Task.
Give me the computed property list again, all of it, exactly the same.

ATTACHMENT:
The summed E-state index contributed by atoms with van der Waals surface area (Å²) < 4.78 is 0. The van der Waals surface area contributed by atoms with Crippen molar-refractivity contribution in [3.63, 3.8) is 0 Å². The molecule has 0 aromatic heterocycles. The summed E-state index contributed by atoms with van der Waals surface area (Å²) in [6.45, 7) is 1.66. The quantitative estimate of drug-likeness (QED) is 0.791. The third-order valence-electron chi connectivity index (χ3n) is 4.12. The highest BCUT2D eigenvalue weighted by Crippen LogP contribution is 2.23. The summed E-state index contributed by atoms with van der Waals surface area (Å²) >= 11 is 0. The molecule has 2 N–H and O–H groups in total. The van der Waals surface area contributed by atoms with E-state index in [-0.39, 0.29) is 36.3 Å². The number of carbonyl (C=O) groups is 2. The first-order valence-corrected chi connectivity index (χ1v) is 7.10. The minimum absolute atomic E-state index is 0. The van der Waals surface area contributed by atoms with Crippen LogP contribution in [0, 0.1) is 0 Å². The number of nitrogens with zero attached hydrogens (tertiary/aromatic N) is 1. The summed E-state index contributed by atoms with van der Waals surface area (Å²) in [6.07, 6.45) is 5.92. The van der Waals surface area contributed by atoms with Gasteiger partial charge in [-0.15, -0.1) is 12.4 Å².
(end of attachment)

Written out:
The summed E-state index contributed by atoms with van der Waals surface area (Å²) < 4.78 is 0. The van der Waals surface area contributed by atoms with Crippen molar-refractivity contribution in [3.63, 3.8) is 0 Å². The molecule has 0 aromatic heterocycles. The summed E-state index contributed by atoms with van der Waals surface area (Å²) in [6.45, 7) is 1.66. The quantitative estimate of drug-likeness (QED) is 0.791. The third-order valence-electron chi connectivity index (χ3n) is 4.12. The highest BCUT2D eigenvalue weighted by Crippen LogP contribution is 2.23. The summed E-state index contributed by atoms with van der Waals surface area (Å²) >= 11 is 0. The molecule has 2 N–H and O–H groups in total. The van der Waals surface area contributed by atoms with E-state index in [-0.39, 0.29) is 36.3 Å². The number of carbonyl (C=O) groups is 2. The first-order valence-corrected chi connectivity index (χ1v) is 7.10. The minimum absolute atomic E-state index is 0. The van der Waals surface area contributed by atoms with Crippen LogP contribution in [0, 0.1) is 0 Å². The number of nitrogens with zero attached hydrogens (tertiary/aromatic N) is 1. The summed E-state index contributed by atoms with van der Waals surface area (Å²) in [6.07, 6.45) is 5.92. The van der Waals surface area contributed by atoms with Gasteiger partial charge in [-0.15, -0.1) is 12.4 Å².